• Three days before elections, polls give conservatives clear advantage
• EU court says bond owners won’t get haircut compensation
• Supreme Court says terror group gunman’s furlough request will be reconsidered
# Three days before European and local government elections in Greece, New Democracy has held on to its consistent lead in opinion polls. A Pulse survey for Skai TV last night gave the conservatives a 7-point lead with 31 percent and Syriza at 24 percent (undecided at 7.5 percent). The polls, all favouring ND, have set the advantage at between 3.4 and 8.5 percent (Kappa and Rass), most placing the gap between 6.3 and 7.2 points. The conservatives are also leading in major races for regional governors and mayors. Some analysts say the government could call a snap election if the gap with New Democracy is either much lower or much higher than expected. Nevertheless, PM Tsipras repeated yesterday that he doesn’t intent to go for snap elections. Ruling Syriza has mostly campaigned on the recent benefit package. New Democracy has campaigned on public security, employment and the need for tax cuts and a stronger recovery.
# A top EU court by Greek bond owners over the country’s massive debt restructuring in 2012.“General Court notes that the restructuring of the Greek public debt did not giverise to any infringement of the principle of compliance with contractual obligations since investment in state bonds always carries the risk of financial loss,” the ruling said. The investors argued that the ECB should have opposed the writedown worth EUR 105 billion, but the court found that it had acted lawfully.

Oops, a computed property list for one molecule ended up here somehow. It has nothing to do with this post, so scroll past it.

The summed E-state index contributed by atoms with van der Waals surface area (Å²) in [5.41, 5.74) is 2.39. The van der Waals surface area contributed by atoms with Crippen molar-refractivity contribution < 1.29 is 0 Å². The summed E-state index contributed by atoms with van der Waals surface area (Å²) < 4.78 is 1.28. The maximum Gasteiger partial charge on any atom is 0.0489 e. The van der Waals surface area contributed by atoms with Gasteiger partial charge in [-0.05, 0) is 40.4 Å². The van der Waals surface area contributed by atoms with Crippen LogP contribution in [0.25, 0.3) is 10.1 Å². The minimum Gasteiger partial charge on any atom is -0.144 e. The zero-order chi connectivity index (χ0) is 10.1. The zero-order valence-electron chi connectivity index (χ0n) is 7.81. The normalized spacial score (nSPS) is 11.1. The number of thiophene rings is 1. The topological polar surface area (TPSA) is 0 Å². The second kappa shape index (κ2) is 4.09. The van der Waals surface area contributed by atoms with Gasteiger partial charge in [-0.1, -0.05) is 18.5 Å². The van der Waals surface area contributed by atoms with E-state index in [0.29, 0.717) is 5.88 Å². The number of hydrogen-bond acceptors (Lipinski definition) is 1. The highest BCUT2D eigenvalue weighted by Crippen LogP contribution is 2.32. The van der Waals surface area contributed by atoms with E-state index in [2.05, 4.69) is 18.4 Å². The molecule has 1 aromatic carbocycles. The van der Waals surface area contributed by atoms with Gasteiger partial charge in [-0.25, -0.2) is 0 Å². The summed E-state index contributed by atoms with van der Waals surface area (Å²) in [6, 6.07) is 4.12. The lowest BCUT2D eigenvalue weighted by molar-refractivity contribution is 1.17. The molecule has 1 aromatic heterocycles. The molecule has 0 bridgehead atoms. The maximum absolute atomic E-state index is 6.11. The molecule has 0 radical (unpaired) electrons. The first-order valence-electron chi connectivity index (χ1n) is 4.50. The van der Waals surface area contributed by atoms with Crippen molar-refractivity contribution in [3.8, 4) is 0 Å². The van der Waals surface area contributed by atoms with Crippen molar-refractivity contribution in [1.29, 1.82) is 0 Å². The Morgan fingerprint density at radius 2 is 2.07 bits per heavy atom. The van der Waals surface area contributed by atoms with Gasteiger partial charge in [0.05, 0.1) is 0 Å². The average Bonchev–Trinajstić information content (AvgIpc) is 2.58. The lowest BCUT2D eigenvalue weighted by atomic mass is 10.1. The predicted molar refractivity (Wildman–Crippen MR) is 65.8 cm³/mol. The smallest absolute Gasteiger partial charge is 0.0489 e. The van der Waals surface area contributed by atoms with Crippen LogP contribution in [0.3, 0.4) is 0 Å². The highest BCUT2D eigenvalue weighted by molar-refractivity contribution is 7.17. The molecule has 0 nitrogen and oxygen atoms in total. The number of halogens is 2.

# Supreme Court ordered a panel of lower judges . Earlier decisions to approving furloughs were met with strong protests from families of the victims of the armed far-left group November 17, as well as the governments of Britain and the United States. Koufodinas, 61, is serving life for 11 murders. After yesterday’s decision, he ended a three-week hunger strike. Anarchist groups staged numerous protests in support of him in recent weeks, including paint attacks at the home of the U.S. ambassador and the side entrance of Greece’s parliament.
On our Radar: If I was Juncker…
Hypothetically asked by Italy’s far-left Manifesto, what he would do if he replaced EU Commission President Jean Claude Juncker, MinFin Euclid Tsakalotos said: “First of all, I would have to examine the social impact of every decision.” He added that he supported abolishing the EU Treaty’s so-called no-bailout clause, arguing that member states should be allowed to aid others in financial distress.
“That should have happened with Greece, but the opposite was done,” he said. “Now there is Italy, trapped in the worst crisis since the war.”
Tsakalotos praised the performance of the Greek economy and his government policies, ahead of Sunday’s elections. Nevertheless, a new round of talks are about to start in early June. The Greek MinFin will have to prove that recent handouts don’t create a new yearly fiscal gap while the European institutions are expected to report that the recent handouts would cause a yearly fiscal gap of around EUR 1.4 billion in 2019.